In 2011, following the massive floods that devastated northern Pakistan, I wrote an article, “Remembering Swat Valley’s Madyan,” which was published in the online Pakistan Forum. Among other things, the article spoke about Moambar Khan, the man in Madyan who owned a shop and also rented rooms to foreigners in 1978, when I first discovered the village on the Swat River. The article was written in memory of not only the location, but of Moambar Khan and his family, who were my gateway into understanding Pashtun culture. I came and went to Madyan intermittently throughout the 1980s, to 1990.
One day in 2019, as I happened to check my Facebook Notifications page, which I was only just discovering, I found a message: “Hello, I am Naveed Khan, son of Moambar Khan from Madyan. I would like to meet you.” The message had been sitting there over a year.
My article had found its way to the Madyan school teacher, who stopped Naveed Khan to tell him about it, saying that the author had spoken highly of his father, and asking if he knew me. Naveed was born after 1990, so I never met him, although I had known his older siblings as children. He brought the news home, where his siblings recognized my name, and showed him an old photo they had kept of me with their father, taken in 1988.
We began communicating, and I learned that both of Naveed’s parents had passed away, and that his older brother had married a French woman and was living in Switzerland. I even spoke over VOIP with his older sister, who is now a grandmother like me. It was truly a heartwarming reconnection.
The long and short of it is that, insh’Allah, Naveed Khan will visit the U.S. this summer and visit with us in Pennsylvania. Despite all that you read about Pakistan in the Media, the country is made up of real people. This exchange remains, and if anyone ever wants to visit the beautiful Swat Valley of Pakistan, I can guarantee you a warm welcome and hospitality to make your experience memorable.
NOT ALL IMMIGRANTS ARE CREATED EQUAL: THE OTHER STORY
We encounter this underworld of unauthorized immigrants daily in our busy lives: cab drivers, convenience store and fast food employees, gas station attendants, food truck servers, cleaning staff, and farm laborers. We just don’t stop to ask their stories. They are often too busy on their phones talking with family back home or furiously passing news about their exile community, warning each other of raids and deportations, like stalked prey, ever on the lookout for the hawk.
At a time when sparks are flying over building walls and immigration policy, and bias has infiltrated our political and cultural environment to the disadvantage of outsiders, it is high time to consider the other side of immigration. The “melting pot” theory used to be the standard, with immigrants flocking from Europe, then China, etc., blended with slaves from Africa, combined to create a homogenous society, based on language, culture, and a fervent belief that America was the place to flourish.
A plethora of immigrant literature surfaced, success stories with firsthand accounts of immigrants who struggled to achieve assimilation into American society. Education and a strong work ethic were key to rising above and “making it.” First generation immigrants ensured that their children became fully Americanized - language, sports, jobs, friends – sometimes at the expense of their original cultural heritage.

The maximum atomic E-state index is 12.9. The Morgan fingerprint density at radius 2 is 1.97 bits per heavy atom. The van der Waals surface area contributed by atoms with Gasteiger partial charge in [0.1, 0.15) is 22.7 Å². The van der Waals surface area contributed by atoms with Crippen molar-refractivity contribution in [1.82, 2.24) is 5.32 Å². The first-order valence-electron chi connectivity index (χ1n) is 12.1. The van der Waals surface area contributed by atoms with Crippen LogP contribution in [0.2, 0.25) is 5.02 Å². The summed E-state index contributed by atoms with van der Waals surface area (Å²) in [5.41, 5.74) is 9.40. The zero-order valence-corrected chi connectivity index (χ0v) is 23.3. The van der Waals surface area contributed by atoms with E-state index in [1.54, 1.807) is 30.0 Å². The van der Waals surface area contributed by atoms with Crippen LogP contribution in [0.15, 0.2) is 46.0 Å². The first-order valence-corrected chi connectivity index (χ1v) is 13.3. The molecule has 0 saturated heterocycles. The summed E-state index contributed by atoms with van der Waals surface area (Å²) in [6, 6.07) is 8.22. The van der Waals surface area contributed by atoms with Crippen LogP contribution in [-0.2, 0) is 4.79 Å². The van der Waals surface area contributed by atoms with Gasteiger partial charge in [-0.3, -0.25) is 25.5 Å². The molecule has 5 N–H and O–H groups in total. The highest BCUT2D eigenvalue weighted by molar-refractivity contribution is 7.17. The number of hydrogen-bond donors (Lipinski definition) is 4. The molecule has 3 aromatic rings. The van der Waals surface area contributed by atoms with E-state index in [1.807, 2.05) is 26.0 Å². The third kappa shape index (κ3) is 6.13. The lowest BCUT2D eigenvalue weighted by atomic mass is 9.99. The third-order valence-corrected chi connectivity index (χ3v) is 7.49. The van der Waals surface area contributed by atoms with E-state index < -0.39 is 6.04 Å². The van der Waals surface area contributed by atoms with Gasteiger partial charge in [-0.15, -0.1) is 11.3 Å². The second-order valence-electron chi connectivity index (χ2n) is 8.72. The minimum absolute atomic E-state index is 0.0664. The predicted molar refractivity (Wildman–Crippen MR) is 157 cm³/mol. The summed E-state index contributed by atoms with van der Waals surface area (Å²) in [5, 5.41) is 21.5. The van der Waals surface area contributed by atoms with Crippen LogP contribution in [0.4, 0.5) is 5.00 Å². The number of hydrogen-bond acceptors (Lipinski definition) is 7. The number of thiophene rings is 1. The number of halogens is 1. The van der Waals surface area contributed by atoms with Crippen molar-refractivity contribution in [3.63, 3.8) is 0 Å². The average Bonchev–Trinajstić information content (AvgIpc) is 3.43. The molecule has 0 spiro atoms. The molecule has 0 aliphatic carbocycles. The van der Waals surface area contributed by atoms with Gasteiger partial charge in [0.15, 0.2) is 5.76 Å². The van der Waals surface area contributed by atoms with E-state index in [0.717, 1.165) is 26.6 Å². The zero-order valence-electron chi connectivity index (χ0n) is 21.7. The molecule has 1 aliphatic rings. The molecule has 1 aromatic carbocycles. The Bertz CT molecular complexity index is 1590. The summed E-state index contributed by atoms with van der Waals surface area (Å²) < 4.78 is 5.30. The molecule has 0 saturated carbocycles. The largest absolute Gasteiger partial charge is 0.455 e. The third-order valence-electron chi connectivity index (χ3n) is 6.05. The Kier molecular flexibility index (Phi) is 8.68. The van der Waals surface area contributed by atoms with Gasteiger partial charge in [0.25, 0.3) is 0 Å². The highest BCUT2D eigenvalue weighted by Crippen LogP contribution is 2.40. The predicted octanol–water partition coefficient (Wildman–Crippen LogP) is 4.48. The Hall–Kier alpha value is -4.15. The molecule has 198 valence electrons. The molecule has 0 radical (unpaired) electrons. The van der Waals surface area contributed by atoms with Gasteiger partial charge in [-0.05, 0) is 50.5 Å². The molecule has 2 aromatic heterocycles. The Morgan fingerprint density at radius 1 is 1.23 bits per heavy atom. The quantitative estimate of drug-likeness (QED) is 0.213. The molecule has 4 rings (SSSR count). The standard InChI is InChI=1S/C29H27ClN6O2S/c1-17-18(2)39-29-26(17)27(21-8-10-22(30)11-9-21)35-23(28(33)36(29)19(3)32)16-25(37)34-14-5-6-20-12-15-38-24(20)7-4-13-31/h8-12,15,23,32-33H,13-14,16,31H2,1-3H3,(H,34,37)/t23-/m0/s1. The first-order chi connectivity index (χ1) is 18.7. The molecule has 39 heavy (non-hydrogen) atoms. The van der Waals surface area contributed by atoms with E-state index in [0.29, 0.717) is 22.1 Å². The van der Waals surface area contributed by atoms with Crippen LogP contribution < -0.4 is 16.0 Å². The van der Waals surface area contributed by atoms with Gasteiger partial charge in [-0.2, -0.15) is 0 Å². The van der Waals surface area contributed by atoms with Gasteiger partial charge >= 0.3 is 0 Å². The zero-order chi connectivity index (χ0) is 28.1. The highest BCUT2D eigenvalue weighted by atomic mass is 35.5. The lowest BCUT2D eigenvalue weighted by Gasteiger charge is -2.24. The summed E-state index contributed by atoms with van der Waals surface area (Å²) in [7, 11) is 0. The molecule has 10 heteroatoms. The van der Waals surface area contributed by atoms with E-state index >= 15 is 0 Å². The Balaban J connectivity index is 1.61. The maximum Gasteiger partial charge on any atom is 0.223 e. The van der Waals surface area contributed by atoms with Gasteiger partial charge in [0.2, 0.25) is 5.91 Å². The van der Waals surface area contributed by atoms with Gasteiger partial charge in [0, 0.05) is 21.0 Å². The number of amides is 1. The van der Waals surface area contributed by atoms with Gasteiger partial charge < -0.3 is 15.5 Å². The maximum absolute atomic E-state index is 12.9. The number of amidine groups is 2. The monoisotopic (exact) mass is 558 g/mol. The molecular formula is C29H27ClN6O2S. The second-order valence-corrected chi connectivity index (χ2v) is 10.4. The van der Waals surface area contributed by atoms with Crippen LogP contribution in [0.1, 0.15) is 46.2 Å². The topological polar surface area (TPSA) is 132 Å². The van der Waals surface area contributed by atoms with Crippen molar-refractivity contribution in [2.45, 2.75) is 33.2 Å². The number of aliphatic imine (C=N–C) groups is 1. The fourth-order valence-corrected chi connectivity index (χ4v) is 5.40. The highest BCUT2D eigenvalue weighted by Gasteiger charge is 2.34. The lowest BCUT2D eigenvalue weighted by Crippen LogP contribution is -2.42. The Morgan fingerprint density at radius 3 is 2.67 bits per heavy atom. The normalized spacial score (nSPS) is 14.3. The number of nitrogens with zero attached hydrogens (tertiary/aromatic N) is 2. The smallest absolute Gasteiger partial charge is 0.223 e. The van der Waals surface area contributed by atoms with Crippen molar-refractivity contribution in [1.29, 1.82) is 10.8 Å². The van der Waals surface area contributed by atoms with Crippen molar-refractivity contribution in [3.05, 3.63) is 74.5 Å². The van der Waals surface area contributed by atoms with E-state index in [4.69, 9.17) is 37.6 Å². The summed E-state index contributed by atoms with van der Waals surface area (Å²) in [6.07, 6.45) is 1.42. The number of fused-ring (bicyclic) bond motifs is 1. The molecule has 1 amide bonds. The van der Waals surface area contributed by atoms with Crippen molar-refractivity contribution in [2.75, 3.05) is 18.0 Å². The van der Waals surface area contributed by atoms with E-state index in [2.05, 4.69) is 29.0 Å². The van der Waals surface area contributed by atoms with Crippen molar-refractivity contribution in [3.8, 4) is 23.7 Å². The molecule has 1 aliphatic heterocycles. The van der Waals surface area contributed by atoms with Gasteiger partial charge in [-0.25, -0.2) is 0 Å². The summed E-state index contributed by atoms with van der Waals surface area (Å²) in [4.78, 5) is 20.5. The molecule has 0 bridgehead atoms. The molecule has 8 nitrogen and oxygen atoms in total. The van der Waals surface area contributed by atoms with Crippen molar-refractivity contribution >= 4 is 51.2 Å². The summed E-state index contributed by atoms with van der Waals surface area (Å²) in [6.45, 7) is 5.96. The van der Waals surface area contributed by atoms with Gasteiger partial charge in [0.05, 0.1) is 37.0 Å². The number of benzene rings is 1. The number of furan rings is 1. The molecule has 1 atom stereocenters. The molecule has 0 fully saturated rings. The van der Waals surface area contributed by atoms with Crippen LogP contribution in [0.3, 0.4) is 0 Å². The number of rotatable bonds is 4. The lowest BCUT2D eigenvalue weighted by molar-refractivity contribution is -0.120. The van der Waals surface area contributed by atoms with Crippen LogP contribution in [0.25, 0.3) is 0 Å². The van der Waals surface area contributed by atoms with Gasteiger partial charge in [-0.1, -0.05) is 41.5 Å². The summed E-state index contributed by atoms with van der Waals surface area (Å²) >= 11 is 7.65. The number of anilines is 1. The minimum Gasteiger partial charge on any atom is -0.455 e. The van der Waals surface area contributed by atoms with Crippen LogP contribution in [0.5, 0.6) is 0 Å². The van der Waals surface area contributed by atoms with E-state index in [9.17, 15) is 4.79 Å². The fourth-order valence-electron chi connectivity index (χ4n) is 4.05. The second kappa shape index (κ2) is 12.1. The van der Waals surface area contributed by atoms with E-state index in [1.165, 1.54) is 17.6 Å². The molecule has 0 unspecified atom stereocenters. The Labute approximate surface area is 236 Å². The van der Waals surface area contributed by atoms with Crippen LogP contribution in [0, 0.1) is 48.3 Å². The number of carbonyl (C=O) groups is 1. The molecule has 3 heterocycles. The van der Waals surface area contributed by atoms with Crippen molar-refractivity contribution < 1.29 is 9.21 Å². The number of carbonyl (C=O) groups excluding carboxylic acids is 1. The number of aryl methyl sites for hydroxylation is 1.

But 9/11 brought this to a halt. Suddenly all Muslims became the enemy, associated with al-Qaeda, the Taliban, and terrorism in general. There is no need to repeat the stories we’ve all read of violent acts performed against Muslims for no other reason than bias. “All Muslims are terrorists,” the FBI was found teaching its trainees in 2009. The more it could identify, round up and deport potential terrorists, the more efficient the government could appear in keeping the nation secure.
The blatant xenophobia demonstrated in the U.S. government has spurred a different group of temporary unauthorized immigrants, who hate back, who harbor no desire to assimilate in any manner, who are fully aware that they can never flourish in America. They settle wherever their ethnic group has already established permanency, even in prior times. They live as cheaply as possible, hustle to work for cash in whatever manner they can, often balancing multiple jobs, and send as much of that cash home to support their family. They know they are disadvantaged and unprivileged economically, but they accept this to maintain anonymity and remain under the government’s radar. In many cases, it’s still better than what they could be earning back home, often under oppressive conditions. They rely on the exiled group’s in-house resources: doctors, lawyers, and service specialists. Nothing can persuade them to turn to local authorities for advice or assistance. On the contrary, they are forever looking over their shoulder for these authorities; they live in fear of deportation. Apart from laboring to send money home, they aspire only to quietly and anonymously live out their term and then return to retire.
Today’s arguments focus on immigrants seeking to settle in America, a threat to our social services, but this other group, comprising some 140,000 unauthorized individuals from the Middle East alone, have quite another agenda we tend to ignore.